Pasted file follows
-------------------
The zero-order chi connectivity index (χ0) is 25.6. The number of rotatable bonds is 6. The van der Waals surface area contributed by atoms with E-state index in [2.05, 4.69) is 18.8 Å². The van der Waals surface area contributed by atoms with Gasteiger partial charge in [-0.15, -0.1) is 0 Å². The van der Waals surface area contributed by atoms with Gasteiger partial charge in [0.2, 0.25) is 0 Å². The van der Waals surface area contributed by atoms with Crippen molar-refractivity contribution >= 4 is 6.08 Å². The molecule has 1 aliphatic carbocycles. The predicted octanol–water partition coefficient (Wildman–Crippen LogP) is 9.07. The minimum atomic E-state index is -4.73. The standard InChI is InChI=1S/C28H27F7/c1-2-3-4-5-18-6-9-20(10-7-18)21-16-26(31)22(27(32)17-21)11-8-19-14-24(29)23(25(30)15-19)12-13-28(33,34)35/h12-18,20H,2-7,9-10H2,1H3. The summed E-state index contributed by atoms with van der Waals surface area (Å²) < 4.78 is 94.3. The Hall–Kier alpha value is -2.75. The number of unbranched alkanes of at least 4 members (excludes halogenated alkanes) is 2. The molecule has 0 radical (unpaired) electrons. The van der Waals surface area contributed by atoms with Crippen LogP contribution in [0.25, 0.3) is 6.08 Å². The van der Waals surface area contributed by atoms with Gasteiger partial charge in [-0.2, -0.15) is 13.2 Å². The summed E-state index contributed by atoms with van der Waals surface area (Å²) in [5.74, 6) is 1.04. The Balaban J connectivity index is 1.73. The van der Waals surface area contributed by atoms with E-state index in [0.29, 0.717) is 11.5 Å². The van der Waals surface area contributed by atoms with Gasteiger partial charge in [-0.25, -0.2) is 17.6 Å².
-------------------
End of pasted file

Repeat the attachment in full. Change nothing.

The zero-order chi connectivity index (χ0) is 25.6. The number of rotatable bonds is 6. The van der Waals surface area contributed by atoms with E-state index in [2.05, 4.69) is 18.8 Å². The van der Waals surface area contributed by atoms with Gasteiger partial charge in [-0.15, -0.1) is 0 Å². The van der Waals surface area contributed by atoms with Gasteiger partial charge in [0.2, 0.25) is 0 Å². The van der Waals surface area contributed by atoms with Crippen molar-refractivity contribution >= 4 is 6.08 Å². The molecule has 1 aliphatic carbocycles. The predicted octanol–water partition coefficient (Wildman–Crippen LogP) is 9.07. The minimum atomic E-state index is -4.73. The standard InChI is InChI=1S/C28H27F7/c1-2-3-4-5-18-6-9-20(10-7-18)21-16-26(31)22(27(32)17-21)11-8-19-14-24(29)23(25(30)15-19)12-13-28(33,34)35/h12-18,20H,2-7,9-10H2,1H3. The summed E-state index contributed by atoms with van der Waals surface area (Å²) < 4.78 is 94.3. The Hall–Kier alpha value is -2.75. The number of unbranched alkanes of at least 4 members (excludes halogenated alkanes) is 2. The molecule has 0 radical (unpaired) electrons. The van der Waals surface area contributed by atoms with Crippen LogP contribution in [0.25, 0.3) is 6.08 Å². The van der Waals surface area contributed by atoms with Gasteiger partial charge in [-0.2, -0.15) is 13.2 Å². The summed E-state index contributed by atoms with van der Waals surface area (Å²) in [5.74, 6) is 1.04. The Balaban J connectivity index is 1.73. The van der Waals surface area contributed by atoms with E-state index in [0.29, 0.717) is 11.5 Å². The van der Waals surface area contributed by atoms with Gasteiger partial charge in [-0.25, -0.2) is 17.6 Å².